Some Black South Georgians Hope Their Votes In The Senate Races Lead To A Fresh Start

A person casts their vote during Georgia's Senate runoff elections last week in Atlanta.
A person casts their vote during Georgia's Senate runoff elections last week in Atlanta.
Credit Brynn Anderson / Associated Press

Rev. Michael Ephraim Sr. and his more than 250 congregants remember when Dougherty County was a one-time epicenter of the pandemic in March. And they’re still waiting for COVID-19 relief.

“By the mere fact that people that are used to congregating can’t congregate, it’s on their minds,” Ephraim said. 

Ephraim’s Bethel AME Church in Albany is now virtual. And the pandemic was one reason voters in Albany and the surrounding area cast ballots in the runoffs. Another was a chance to change the balance of power in the U.S. Senate. A third reason, Ephraim says, were attacks on Warnock that may have played a role in energizing Black churchgoers in South Georgia.

Black voters in Georgia showed up in record numbers to vote for Sens.-elect Raphael Warnock and Jon Ossoff. Both Warnock and Ossoff won seats in the U.S. Senate against Republican incumbents. 

In a nationally televised debate in December, Kelly Loeffler referred to Warnock as a radical liberal. Her campaign also used snippets of sermons to make this point. Warnock is reverend at Ebenezer Baptist Church in Atlanta. And Ephraim says these ads were not only an attack on Warnock but on the Black church.

“You are calling us out of our name,” Ephraim said. “It’s almost like on the schoolyard where somebody talks about your momma.”

After the debate, a coalition of pastors signed a letter and called on Kelly Loeffler to stop her characterization of Warnock, as first reported by the New York Times. Loeffler said that her comments about Warnock were not about the Black church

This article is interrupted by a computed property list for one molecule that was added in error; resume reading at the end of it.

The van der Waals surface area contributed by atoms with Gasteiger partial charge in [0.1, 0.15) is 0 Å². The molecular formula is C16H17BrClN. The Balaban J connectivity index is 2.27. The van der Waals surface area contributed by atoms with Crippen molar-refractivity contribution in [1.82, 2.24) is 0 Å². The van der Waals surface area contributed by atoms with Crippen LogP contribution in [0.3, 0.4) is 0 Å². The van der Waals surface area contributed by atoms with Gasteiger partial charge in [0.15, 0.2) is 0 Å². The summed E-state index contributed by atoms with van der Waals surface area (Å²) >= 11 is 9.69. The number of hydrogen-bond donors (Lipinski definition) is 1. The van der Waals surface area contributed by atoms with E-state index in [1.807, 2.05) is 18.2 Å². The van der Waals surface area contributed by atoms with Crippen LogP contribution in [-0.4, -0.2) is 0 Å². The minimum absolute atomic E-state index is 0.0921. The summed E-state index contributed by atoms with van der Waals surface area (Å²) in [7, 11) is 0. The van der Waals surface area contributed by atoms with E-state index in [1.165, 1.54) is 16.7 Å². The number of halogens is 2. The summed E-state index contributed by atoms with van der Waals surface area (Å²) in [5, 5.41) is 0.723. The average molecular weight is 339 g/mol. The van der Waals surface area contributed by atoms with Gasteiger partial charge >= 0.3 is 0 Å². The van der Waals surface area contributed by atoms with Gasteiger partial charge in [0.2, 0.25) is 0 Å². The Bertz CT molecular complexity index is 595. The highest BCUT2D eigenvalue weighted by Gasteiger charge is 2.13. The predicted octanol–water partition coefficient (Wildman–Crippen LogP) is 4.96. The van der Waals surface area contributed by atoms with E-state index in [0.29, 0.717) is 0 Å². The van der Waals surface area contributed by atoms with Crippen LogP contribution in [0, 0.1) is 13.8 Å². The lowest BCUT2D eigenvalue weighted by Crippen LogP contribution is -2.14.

Ephraim says the Black church has always fought for racial justice. And describing it as radical is a perennial double standard. He says especially compared to predominantly white religious institutions that may advocate for the same issues. 

For Carlton Hollis of Lee County, just north of Dougherty, he said he didn’t see Loeffler’s comments as an attack on the Black church at first. A congregant of Bethel AME, what ultimately motivated Hollis, 61, to vote in the runoffs were issues around racial justice, police reform and climate change.

“We gotta respect the environment, be better stewards of the environment,” he said. 

He also wanted to see Democrats take control of the Senate. 

“He’s been the party of no for a long time, and it was time to change that dynamic,” Hollis said of Senate Majority Leader Mitch McConnell.

“For my community, it was Warnock versus Mitch [McConnell],” Ephraim said of Bethel AME. “It was Ossoff versus Mitch because Senator McConnell stood in the way of progression.”

Residents in Dougherty County, hard hit by the pandemic, he said, wanted to see more money for stimulus checks and other COVID-19 relief. McConnell denied a vote on a bill that included $2,000 stimulus checks.

Now that Warnock and Ossoff won, Ephraim’s grateful for the years-long effort to mobilize Black Georgians to vote.

“We can now preferably have a fresh start … and begin to heal our country,” he said. 

Ephraim says he and his congregants want to return to some semblance of the life they had prior to March 2020. 


Behind The Story

Roxanne Scott produced this story as part of the America Amplified initiative using community engagement to inform and strengthen local, regional and national journalism. America Amplified is a public media initiative funded by the Corporation for Public Broadcasting. 

Earlier this year, producer Maria White Tillman led a conversation with congregants of Bethel AME Church on how residents in Albany were dealing with the pandemic. Roxanne Scott followed up to learn if the effects of the pandemic motivated residents to cast ballots in Georgia’s Senate runoffs.

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